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Preparing for Catastrophe: Is your global warming portfolio ready for rising sea levels?

A Worse[sic]-Case Scenario

I believe that a large part of global warming denial is fear: fear that if we acknowledge that global warming is happening, we will be morally obligated to do something about it, and that the problem is too large for us to do anything effective.  I also believe that denying the problem is certain to render us all ineffective in dealing with it.

But getting over our global warming denial is not the only obstacle in our way to dealing with it.  Global warming is already happening, and  future temperature rises are already inevitable given the continuing effects of global warming gasses already released in the atmosphere.  Depending upon our actions today and over the next decade, we will effectively choose between a planet that is uncomfortably warmer than it is today, and one which is much too toasty for even the Russians (who some economists predict will be net beneficiaries of global warming) to be happy about it.

That's my belief.  If it makes me sound like a raving lunatic, so be it.  As an investor and investment advisor, I see my job as having an opinion that differs from the consensus, being correct in that opinion, and investing in such a way that I will make money for myself and my clients if I am correct.  As long as I am correct more often than not (or realize my mistake before I've lost too much money), I'll actually make more money the fewer other market participants agree with me.

I gave an example of this when I discussed how to prepare your portfolio for Peak Coal, on the assumption that while the production of coal may not peak in the next decade or two, rising demand may nevertheless drive price spikes that create investment opportunities.  I'm personally not certain when peak coal will happen, but I'm fairly confident that most investors are too complacent about it, and that is reason enough change the allocations of a diversified portfolio.

Investors Believe What they Want to Believe

Since people tend to deny ideas that are just too scary, a consequence of global climate change that I expect most investors are under-prepared for is a massive (15+ foot rise) in sea level rise due to the melting of either the Greenland or West Antarctic ice sheet.  From casual conversations, I note that Al Gore got a lot of flack for even bringing up this possibility in "An Inconvenient Truth"... despite the fact that he was careful not to do more than raise the possibility, as opposed to predicting it.

We don't know if those ice caps will melt suddenly, or, if they do, when it will happen.  We do know that their melting has accelerated in recent years, and I believe that society has massively underestimated the danger, because a 15 foot sea level rise (let alone a 20 or 40 foot rise) is just too horrific for most people to think about.  Given our propensity towards psychological denial, I feel confident that the markets are underestimating the chances sea level rises large enough to seriously disrupt large coastal cities.  Note that I'm not saying we will see such a sea level rise in my lifetime; rather that the probability of such a rise is currently underestimated by most market participants, and that this complacency is likely to be reflected by a relative overvaluation of investments which stand to lose from such a rise, and an undervaluation of investments that might gain.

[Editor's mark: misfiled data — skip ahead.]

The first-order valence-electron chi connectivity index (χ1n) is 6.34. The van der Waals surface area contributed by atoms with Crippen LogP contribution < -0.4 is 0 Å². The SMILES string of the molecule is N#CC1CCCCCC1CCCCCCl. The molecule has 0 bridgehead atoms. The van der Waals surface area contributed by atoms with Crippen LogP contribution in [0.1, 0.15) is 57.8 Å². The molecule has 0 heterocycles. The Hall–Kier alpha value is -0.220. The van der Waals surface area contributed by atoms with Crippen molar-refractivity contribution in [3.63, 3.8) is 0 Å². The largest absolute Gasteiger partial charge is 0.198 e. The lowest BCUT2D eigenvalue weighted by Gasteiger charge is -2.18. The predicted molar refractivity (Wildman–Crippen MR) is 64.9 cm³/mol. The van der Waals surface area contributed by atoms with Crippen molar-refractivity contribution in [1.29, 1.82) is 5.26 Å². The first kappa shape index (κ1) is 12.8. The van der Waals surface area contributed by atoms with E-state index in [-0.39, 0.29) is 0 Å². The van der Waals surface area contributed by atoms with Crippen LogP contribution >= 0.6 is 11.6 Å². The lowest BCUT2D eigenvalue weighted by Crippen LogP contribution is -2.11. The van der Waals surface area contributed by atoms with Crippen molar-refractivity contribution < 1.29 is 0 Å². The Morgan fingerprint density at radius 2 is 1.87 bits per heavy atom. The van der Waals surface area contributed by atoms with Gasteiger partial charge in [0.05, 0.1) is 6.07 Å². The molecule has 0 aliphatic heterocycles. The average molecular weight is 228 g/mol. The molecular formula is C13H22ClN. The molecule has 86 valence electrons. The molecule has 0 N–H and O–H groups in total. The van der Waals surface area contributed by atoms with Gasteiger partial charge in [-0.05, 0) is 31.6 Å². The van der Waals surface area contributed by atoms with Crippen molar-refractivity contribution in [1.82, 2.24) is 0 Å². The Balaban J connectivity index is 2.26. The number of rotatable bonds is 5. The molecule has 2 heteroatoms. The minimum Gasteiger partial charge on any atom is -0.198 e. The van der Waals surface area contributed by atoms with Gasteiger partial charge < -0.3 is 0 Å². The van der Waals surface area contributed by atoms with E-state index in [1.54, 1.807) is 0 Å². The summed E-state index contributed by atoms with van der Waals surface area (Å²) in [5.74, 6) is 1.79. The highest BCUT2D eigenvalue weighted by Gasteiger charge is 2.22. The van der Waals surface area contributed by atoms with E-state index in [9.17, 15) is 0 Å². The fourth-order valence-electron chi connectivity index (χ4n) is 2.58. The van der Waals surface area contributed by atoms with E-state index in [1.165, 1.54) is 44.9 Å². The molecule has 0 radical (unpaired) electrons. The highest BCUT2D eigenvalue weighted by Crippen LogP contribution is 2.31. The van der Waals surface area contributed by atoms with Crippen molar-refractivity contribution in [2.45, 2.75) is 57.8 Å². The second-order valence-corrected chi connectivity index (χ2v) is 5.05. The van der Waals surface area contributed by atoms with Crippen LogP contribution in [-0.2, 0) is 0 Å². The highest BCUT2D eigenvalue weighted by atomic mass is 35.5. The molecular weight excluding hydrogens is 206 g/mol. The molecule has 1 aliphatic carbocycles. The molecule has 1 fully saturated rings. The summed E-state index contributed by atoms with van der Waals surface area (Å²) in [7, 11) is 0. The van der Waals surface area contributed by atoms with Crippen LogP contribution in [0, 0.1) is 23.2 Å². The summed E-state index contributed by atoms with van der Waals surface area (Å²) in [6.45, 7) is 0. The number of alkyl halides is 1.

If we can identify the exposure of individual securities to the risk/opportunities of sea level rise, we should then underweight our portfolio to investments which stand to lose, and overweight towards investments which stand to gain. This begs the question: Other than coastal real estate, which investments are which?

One environmental activist friend of mine asked me about using the Chicago Mercantile Exchange's new housing futures or options to effectively short real estate prices in coastal cities.   While this may be a good strategy to hedge against further implosion of the current housing bubble, these derivatives all expire within one year, which even I feel is much too short a horizon to hedge the risk of rising sea levels.  In addition, given mass flooding from a rise of sea levels, there is no guarantee that the very indices that the futures are based on would not be changed to only reflect the values of real estate in higher lying areas, which would probably increase in value as people moved to higher ground.

Holding back the Flood

On Earth Day, Marc Gunther reported on an idea to come out of  a Goldman Sachs conference on the business of climate change: dikes.  If sea levels were to rise even a foot over the next couple years, that would require massive new barriers to protect existing structures from the ravages of the sea.  The companies who build those dikes are likely to profit handsomely as soon as the need is recognized.  I'm not an expert on the construction industry, but my impression is that it is fragmented and most of the companies are privately held.  However, makers of the equipment and materials necessary for shoreline reinforcement may be easier to find, such as companies in the cement industry such as Cemex (NYSE:CX.)  Another likely beneficiary a dike building boom would be Caterpillar (NYSE:CAT), given their leadership in earth-moving equipment.  CAT has the added benefit of being a company which is actively lobbying for meaningful greenhouse gas regulation, which I pointed out in my article on blue chip companies involved in alternative energy.